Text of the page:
It's coming up a decade for my modestly priced GoldTone and an even more modestly priced Morgan Monroe.  I have about a half-dozen bridges [$4.50 ones all the way up to an expensive $8 one] that I very occasionally swap out.... no schedule, and not exactly sure why.  I just checked them against a straightedge.... all are still straight, except one which has a bow so slight it has to be held up to the light to see it.  Where am I going wrong?    wink

Edited by - Owen on 02/23/2021 13:40:27

Feb 23, 2021 - 1:39:05 PM
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3967 posts since 5/12/2010

"Pappy, Have you ever seen the flat hooks that Deering uses on thier Good Time banjos? I don't know where they are made or who makes them, but they don't look anything like the cheap Asian hooks you refer to. You can go on Deering's website and see some close up pics of the flat hooks used on the Good Time series. I don't own a Good Time banjo, but I have set up a couple of them, and the hooks seem to be plenty strong enough to me. "

Yet the hooks on the Deering banjo this thread is about were too weak to tension the head properly.

I have been asked to set up a couple of "Goodtimes" and the hooks were too weak to tension the head. The owner of one of them asked me to improve the banjo and to do that both the hooks and hoop had to be replaced to get the head tensioned.

To me they are crap, whether they seem strong enough to you or not.

I like the "flat" hooks Stewmac sells, which are very much like the flat hooks on the two Langstyle banjos I have owned. They fit a grooved hoop very well and are only "flat" where they need to be, and the rest of the shaft is round. I have heard some call that style flat hook a "Cobra hook". They are a lot stronger than the hooks on a Deering Goodtime, which we see are even used on the more expensive version being discussed here. Just like on the cheapest Asian imports they use those cheap to cut costs on the hooks and they can also use a cheaper tension hoop that the better hooks will not work with.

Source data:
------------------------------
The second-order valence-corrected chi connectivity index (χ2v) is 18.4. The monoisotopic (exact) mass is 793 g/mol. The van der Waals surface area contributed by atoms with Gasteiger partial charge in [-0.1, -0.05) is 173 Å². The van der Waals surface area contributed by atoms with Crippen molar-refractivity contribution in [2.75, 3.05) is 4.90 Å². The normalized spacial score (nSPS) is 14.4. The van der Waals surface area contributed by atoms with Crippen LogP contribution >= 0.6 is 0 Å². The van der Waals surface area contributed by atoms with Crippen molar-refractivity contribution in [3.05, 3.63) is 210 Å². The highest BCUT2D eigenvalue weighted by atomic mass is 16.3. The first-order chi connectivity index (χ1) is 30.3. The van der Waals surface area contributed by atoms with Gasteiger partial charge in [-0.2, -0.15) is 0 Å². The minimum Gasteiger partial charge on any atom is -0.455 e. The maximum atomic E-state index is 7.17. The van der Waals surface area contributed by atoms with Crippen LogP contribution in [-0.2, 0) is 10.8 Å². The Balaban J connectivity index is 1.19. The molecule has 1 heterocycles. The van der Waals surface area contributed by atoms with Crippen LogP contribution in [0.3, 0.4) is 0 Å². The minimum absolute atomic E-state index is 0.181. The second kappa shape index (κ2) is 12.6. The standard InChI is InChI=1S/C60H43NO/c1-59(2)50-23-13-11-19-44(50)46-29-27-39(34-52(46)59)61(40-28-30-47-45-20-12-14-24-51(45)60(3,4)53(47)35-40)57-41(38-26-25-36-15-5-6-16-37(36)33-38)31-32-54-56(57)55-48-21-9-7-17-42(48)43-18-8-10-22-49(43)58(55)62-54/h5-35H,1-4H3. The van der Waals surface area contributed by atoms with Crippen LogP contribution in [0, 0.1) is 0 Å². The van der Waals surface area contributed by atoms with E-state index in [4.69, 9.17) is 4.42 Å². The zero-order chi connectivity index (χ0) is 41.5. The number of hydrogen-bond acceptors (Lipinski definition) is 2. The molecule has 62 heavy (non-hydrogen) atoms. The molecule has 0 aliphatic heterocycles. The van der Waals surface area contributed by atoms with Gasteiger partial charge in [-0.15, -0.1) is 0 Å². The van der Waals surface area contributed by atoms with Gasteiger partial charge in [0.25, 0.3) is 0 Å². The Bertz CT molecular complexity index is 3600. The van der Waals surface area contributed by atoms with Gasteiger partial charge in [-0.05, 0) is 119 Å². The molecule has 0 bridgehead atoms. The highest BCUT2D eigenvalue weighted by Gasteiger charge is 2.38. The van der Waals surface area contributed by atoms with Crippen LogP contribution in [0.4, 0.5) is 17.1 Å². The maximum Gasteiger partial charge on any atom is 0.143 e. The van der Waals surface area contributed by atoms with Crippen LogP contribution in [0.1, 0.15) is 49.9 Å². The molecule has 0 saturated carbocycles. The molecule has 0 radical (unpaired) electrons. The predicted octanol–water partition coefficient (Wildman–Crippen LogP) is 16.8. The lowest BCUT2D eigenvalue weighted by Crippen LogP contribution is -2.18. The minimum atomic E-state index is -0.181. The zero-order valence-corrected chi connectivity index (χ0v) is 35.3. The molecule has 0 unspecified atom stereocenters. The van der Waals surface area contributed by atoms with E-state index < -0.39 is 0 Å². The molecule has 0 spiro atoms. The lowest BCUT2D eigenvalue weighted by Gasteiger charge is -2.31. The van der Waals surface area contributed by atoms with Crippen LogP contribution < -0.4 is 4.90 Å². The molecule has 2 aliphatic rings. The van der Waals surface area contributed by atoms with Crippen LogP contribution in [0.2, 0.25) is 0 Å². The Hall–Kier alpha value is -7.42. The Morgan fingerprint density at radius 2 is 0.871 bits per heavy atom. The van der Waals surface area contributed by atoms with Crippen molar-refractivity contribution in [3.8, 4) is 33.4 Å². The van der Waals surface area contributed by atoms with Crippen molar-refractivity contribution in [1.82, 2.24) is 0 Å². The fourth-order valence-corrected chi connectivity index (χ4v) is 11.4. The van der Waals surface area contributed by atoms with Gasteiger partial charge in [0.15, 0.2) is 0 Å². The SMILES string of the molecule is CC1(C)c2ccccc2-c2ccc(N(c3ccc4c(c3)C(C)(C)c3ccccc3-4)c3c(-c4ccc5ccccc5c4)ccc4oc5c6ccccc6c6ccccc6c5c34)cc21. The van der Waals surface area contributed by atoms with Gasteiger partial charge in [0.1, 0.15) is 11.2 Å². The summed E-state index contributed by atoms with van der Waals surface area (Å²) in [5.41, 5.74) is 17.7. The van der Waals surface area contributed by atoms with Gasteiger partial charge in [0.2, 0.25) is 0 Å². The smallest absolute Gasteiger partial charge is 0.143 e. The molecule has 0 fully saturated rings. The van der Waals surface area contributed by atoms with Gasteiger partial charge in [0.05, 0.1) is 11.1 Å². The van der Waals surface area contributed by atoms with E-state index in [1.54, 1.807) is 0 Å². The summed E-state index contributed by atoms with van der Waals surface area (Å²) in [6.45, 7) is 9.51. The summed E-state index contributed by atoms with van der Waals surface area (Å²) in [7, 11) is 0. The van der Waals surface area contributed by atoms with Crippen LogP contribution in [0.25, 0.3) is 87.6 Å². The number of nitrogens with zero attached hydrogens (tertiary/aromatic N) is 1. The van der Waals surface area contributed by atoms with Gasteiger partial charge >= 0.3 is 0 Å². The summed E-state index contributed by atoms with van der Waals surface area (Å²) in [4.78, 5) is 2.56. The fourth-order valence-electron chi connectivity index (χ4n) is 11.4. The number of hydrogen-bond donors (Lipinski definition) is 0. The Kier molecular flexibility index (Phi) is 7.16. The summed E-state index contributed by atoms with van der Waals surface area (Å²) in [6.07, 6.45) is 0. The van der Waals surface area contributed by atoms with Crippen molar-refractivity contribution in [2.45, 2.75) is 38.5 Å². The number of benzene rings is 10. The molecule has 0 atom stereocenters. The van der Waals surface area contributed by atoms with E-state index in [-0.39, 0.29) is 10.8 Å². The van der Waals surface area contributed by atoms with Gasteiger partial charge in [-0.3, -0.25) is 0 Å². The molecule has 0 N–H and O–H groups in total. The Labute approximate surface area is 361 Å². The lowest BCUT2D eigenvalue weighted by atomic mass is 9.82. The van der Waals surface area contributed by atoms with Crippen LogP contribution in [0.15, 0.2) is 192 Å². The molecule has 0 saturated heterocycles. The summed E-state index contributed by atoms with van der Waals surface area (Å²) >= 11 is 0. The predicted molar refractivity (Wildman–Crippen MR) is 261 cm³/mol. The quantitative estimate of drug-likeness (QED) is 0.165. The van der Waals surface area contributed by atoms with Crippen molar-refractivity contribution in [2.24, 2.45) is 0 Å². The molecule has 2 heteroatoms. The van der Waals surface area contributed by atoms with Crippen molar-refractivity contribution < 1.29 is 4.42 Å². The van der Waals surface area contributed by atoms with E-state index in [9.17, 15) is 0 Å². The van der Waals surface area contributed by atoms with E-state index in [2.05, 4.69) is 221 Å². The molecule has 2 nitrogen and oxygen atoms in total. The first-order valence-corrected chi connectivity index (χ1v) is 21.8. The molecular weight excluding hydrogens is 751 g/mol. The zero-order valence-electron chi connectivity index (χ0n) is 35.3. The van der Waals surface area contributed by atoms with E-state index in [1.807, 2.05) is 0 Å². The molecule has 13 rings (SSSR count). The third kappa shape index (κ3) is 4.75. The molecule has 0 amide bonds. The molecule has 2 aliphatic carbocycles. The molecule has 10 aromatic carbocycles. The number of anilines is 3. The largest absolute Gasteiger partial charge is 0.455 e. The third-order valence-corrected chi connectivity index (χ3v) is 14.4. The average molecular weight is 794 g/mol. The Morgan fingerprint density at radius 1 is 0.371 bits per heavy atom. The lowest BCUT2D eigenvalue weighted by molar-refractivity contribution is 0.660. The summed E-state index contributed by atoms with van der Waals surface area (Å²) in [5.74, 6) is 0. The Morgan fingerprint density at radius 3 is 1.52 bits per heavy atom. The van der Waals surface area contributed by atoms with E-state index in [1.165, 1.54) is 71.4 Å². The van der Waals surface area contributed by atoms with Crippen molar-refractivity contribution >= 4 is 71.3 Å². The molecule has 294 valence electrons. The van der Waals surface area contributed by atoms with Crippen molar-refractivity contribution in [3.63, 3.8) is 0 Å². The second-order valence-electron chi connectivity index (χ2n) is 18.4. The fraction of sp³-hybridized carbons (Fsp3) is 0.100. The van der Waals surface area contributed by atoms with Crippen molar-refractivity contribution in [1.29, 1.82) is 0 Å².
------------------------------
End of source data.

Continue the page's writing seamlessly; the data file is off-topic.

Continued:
Feb 23, 2021 - 2:44:20 PM
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3967 posts since 5/12/2010

"how do you explain the thousands of Deering good time banjos that have been played for years without having this problem. "

Because most players of the things like a duller sounding banjo, and you don't need a tight head for that would be my first guess.

I know you Goodtime owners love your banjos, I am just not sure why, but I guess they are alright for a starter banjo.

I worked on a lot of student's banjos when the local Folk School was still going, and the Goodtimes needed the same modifications as the cheap Asian imports to do a proper set up, which included stronger hooks and a better quality tension hoop.

I want a banjo that will ring out loud enough to drive the rhythm and punch through to be heard when I am playing with a fiddler.

I don't want to hurt anyone's feelings, but If someone offered me a Goodtime for free I wouldn't want it.

Feb 23, 2021 - 3:21:36 PM

48 posts since 2/18/2021

I’m ok with the Goodtime Artisan for now. I’m sure that by the end of the year I’ll have sold it and moved on.

The previous poster a few back was right in that it’s gotten me into the banjo as a decent starter. Now that I am ‘hooked’, I’ll be upgrading.

But the amount I spent on this one ($749 + gig bag) I could have bought a probably much better quality vintage. Oh well...now I know.

I have my eye on a few <$1k Vega, Ludwig and Slingerland. I can’t find any 19 fret Bacon for under $1k. They’re mostly 17 frets.

Feb 23, 2021 - 4:29:08 PM
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3967 posts since 5/12/2010

($749 + gig bag) ?

That would have bought you a much better new banjo as well, there are a lot better choices than a Goodtime in that price range.


 

Feb 23, 2021 - 5:14:29 PM
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mdthib

Hong Kong

524 posts since 8/22/2013

Late to the party, but I'll say this: I have a small box of bridges that I bought during my early years. I haven't bought another in years, but every so often when I haven't done much new with my banjo or life, I'll switch a few around and see how they sound and feel. It can feel like having a new instrument, the sound and feel can be very different! I have been happy with many but come back to my Purcell bridges (clawhammer, skin head). Bridges are one of the quickest and most profound changes you can bring to the setup of your instrument. Getting a few higher end ones will only help the overall adventure—happy picking!

Feb 24, 2021 - 5:29:27 AM

3967 posts since 5/12/2010

Yes, bridges of different weights will sound different.

Being able to tighten the head also greatly improves a banjo.